Through 51 seasons of baseball, the Royals’ constant search for power hitters has been well-chronicled, here and elsewhere. As you all know, Jorge Soler just this season became the first Royal to win a league home run title, but even more amazing, he became the first Royal to crack the 40-homer mark in a season. The team has certainly had some guys who could hit with power, but very few players who had game-changing power.
But Royals history was very nearly changed before the team ever took the field. Many times when I write about Royals history, I feel like I’m telling stories that many fans already know. Maybe that’s because I’ve read or heard them before, so I’m familiar, but that’s how it feels. This one, however…I had never heard this one before. I happened across it as I researched the day-by-day happenings of the 1969 team. There in The Sporting News was the story of how the Royals very nearly acquired Reggie Jackson.
The story was written by Joe McGuff, legendary sports (and later editor-in-chief) of the Kansas City Star, so it’s about as solid a report as you can get. McGuff sets the stage as a meeting after the owners had elected Bowie Kuhn as commissioner of baseball, which would put this in February of 1969. Royals owner Ewing Kauffman and general manager Cedric Tallis were there, with Oakland owner Charlie Finley, among others. McGuff doesn’t say, but given that he characterizes it as “relaxing after their meeting,” I will assume there were a few adult beverages involved. Anyway, Kauffman is quoted:
“Finley was asked how much he would sell his franchise for and he said $15 million. Then I asked him how much he would sell one player for. He thought about it a minute and said he would sell any player on his club for $1 million.”–Kauffman, quoted by McGuff, The Sporting News, August 2, 1969
Kauffman and Tallis conferred and decided to call Finley’s bluff. First, the Oakland owner said they’d waited too long and the deal was off the table. Then Finley, who was certainly fond of a dollar, got to thinking about how much he would like a million of them (Kauffman relayed that Finley had always promised his wife a million dollars). Finley wanted to know if Kauffman would pay cash. Kauffman retorted that Finley could have it in $10 bills if he wanted.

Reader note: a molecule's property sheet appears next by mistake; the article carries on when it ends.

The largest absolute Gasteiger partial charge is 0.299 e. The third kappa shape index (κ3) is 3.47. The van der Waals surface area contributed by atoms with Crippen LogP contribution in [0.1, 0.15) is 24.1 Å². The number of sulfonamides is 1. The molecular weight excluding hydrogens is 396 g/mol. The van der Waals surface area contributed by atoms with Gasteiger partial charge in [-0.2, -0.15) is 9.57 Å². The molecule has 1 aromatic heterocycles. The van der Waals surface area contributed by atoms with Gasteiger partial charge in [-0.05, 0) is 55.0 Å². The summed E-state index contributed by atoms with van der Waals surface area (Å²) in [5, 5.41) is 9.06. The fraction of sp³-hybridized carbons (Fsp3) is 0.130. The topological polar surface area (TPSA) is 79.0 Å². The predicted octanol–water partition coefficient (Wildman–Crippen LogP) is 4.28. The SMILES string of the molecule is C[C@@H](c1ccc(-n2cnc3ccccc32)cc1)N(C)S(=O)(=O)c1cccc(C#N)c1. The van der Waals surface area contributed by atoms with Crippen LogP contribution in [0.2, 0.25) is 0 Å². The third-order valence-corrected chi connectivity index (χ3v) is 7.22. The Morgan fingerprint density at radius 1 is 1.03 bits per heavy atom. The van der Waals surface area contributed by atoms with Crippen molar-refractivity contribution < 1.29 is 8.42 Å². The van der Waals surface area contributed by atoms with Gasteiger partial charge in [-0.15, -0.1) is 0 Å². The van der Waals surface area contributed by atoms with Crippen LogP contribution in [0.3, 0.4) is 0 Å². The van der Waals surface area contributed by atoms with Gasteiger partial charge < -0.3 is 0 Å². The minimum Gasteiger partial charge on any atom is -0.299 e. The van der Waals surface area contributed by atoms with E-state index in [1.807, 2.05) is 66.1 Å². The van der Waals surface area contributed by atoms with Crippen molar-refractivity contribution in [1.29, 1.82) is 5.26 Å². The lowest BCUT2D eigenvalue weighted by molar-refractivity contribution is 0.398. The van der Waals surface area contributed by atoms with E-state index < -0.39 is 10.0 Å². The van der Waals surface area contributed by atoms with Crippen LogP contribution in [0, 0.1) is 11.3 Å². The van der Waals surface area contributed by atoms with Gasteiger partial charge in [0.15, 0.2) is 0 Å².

Then things got interesting. Kauffman and Tallis apparently huddled up, presumably with other Royals officials, and discussed which player they would want. According to Kauffman, the debate was between Jackson and Rick Monday. However, the Royals’ brass could not come to an agreement, and eventually the idea was shelved.
Relaying this story to McGuff sometime in mid-July, Kauffman declared “I’ll tell you this, if we had Jackson we’d be in first place in our division right now. All we need is a big bat like that in the middle of our order and we’d be competing for the title.”
Given that the Royals ranged from 11 games out of first at the start of July 1969 to 21.5 games out at the end, let’s just give Kauffman’s comment a pass. No one player, even one who entered the All-Star break with 37 home runs and wound up in the top five of the MVP vote as Jackson did in 1969, was going to make that much of a difference. But for fun, let’s assume the Royals had decided that, while Monday was a fine player, Jackson was a future superstar. In February of 1969, this was certainly a debatable point; Monday had hit .256/.343/.399 in 289 major league games by then, while Jackson had hit .237/.308/.426 in 189 games and led the league in strikeouts in 1968. Throw in Monday’s advantage as a decent center fielder as opposed to Jackson’s below-average defense in right field and the fact that Monday was only six months older, and it is believable that a team then might have wanted Monday more.
Anyway, had the Royals made the correct decision and selected Jackson, and convinced Finley to let him go (why do I not have much problem imagining him going back on his word?), how would Royals history be different?
My two stipulations for this hypothetical are that Jackson puts up roughly the same numbers in Kansas City that he did in Oakland (the Oakland Coliseum and KC’s Municipal Stadium and Royals Stadium were all tough home run parks) and that, just as it happened in real life, he would be granted free agency after the 1976 season and the Royals wouldn’t have been able to pay as much as the Yankees did (yes, Jackson actually went from Baltimore to New York, after the A’s traded him to the Orioles just before that 1976 season).
As mentioned, Jackson had a sensational 1969 season, although that wouldn’t have closed the 28-game gap between the Royals and first-place Minnesota. Jackson had a solid 1970, although at the time it felt like a letdown, with a .237/.359/.458 line and 23 homers paling in comparison to his .275/.410/.608 and 47 home runs the previous year. But the Royals finished 33 games behind Minnesota in 1970, much too large a gap to be closed by one player.